Saturday, January 10, 2009

Doing Science in the Sink

I just performed an interesting and unintentional scientific experiment with an empty milk carton. After finishing off a gallon of (skim!) milk, I went to rinse it out so that the milk didn't sit and smell. When I first turned the faucet on, it was set to spew out hot water, which I realized was unnecessary, so I changed it to cold water after a few seconds. I put the top on, and shook.

When I went to open the carton, I noticed that the sides were puffed out and when I took the top off, a bit of air rushed out. Interesting, I thought, why does this happen?

After a few tests, I found that I was reliably able to reproduce this effect by filling the carton with a few seconds worth (around 3ish) of the hottest water the sink could put out, switching to the coldest water it could put out, and then putting the lid on and shaking. Every time, it would puff out the bottle. Also, filling it with just hot water or just cold water did not have an effect.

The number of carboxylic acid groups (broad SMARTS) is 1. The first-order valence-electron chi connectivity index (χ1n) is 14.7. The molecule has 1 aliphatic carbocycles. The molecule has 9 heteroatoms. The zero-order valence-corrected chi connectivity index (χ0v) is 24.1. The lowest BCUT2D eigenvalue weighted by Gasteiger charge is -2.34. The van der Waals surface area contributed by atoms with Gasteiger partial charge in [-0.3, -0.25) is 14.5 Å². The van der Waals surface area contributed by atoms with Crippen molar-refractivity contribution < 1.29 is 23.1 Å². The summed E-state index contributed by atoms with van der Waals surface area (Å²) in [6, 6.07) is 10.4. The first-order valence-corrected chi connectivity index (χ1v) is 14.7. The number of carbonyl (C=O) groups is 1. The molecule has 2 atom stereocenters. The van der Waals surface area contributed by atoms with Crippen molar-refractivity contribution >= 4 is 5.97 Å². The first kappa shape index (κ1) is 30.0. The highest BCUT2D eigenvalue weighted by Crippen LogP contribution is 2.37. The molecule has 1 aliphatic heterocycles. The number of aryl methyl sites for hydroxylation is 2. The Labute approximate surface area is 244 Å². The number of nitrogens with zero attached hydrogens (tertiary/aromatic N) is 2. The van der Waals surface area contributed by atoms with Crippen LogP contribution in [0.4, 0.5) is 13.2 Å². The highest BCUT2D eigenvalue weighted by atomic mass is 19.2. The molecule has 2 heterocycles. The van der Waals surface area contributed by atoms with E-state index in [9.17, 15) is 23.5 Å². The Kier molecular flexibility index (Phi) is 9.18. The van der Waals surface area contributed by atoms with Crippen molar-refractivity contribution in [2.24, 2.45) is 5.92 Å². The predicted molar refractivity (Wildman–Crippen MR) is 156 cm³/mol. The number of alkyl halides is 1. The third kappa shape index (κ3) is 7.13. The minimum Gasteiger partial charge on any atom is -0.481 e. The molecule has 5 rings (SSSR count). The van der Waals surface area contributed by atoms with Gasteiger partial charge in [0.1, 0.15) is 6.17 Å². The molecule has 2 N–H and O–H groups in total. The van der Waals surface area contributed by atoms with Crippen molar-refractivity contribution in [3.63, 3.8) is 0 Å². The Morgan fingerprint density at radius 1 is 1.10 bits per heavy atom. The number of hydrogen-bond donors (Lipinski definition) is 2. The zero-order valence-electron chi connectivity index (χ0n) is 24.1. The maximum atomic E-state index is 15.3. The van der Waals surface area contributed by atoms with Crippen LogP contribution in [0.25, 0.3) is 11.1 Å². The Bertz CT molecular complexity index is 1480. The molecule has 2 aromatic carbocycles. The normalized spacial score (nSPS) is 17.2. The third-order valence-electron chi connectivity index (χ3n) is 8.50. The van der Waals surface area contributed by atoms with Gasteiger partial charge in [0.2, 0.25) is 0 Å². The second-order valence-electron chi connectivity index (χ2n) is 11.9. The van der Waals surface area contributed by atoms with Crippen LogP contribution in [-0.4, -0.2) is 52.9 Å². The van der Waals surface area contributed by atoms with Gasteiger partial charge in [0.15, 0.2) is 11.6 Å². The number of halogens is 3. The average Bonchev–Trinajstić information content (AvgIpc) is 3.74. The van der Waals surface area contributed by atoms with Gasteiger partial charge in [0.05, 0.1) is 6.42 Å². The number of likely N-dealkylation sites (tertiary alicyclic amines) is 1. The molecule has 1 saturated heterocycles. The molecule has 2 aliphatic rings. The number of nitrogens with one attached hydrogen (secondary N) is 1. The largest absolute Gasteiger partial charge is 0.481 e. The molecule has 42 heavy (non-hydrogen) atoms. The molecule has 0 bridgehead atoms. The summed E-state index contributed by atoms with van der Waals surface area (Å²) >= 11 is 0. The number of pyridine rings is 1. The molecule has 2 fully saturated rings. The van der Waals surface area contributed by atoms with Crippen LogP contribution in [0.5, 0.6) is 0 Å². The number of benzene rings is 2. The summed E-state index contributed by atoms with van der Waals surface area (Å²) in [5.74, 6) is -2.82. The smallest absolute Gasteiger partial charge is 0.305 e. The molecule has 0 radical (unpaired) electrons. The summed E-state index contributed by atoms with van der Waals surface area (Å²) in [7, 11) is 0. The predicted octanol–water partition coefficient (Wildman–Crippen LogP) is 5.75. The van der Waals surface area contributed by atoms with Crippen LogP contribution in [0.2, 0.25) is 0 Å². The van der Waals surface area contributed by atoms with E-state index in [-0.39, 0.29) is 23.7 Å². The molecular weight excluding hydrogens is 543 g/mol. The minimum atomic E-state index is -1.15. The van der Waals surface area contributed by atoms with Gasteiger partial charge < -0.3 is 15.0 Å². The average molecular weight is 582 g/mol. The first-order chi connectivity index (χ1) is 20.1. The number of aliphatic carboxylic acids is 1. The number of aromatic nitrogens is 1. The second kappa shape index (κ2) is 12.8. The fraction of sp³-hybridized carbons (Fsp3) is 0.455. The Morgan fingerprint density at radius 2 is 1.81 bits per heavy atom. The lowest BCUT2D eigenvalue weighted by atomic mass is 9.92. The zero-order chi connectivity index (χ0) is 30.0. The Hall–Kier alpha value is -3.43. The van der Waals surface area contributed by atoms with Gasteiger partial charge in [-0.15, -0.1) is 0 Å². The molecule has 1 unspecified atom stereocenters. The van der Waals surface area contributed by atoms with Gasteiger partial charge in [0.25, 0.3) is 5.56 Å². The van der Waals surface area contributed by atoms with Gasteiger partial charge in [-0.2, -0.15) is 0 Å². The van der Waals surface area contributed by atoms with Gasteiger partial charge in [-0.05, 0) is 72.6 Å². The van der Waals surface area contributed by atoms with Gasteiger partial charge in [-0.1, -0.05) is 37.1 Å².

After spending a few minutes testing, I had isolated the effect, but did not know the cause. Luckily, my dad happened to be around, and suggested that the answer had something to do with the fact that cold water has a higher capacity for dissolved gas than warm water.

It is just a guess, but I think it could be that the cold water brings extra oxygen (or whatever is dissolved in it) into the carton, and when it is mixed with the hot water, its ability to retain the dissolved gas decreases. The warm and cold water stay separate long enough that there is time to put the cap on, and shaking the bottle mixes them up and causes the cold water to release its gas.

If this is correct (and there is an excellent chance that it is not; I haven't taken chem since 10th grade), it would also mean that the cold water gives up more gas by heating up than the hot water absorbs by cooling down. This seems to suggest that the gas absorption to temperature function is non-linear (or my measuring methods of "about 3 seconds" are not very precise).

Try it at home! All you need is an empty milk carton (or any largeish container which you can close quickly), a faucet which can switch between hot and cold water fairly quickly, and your imagination!

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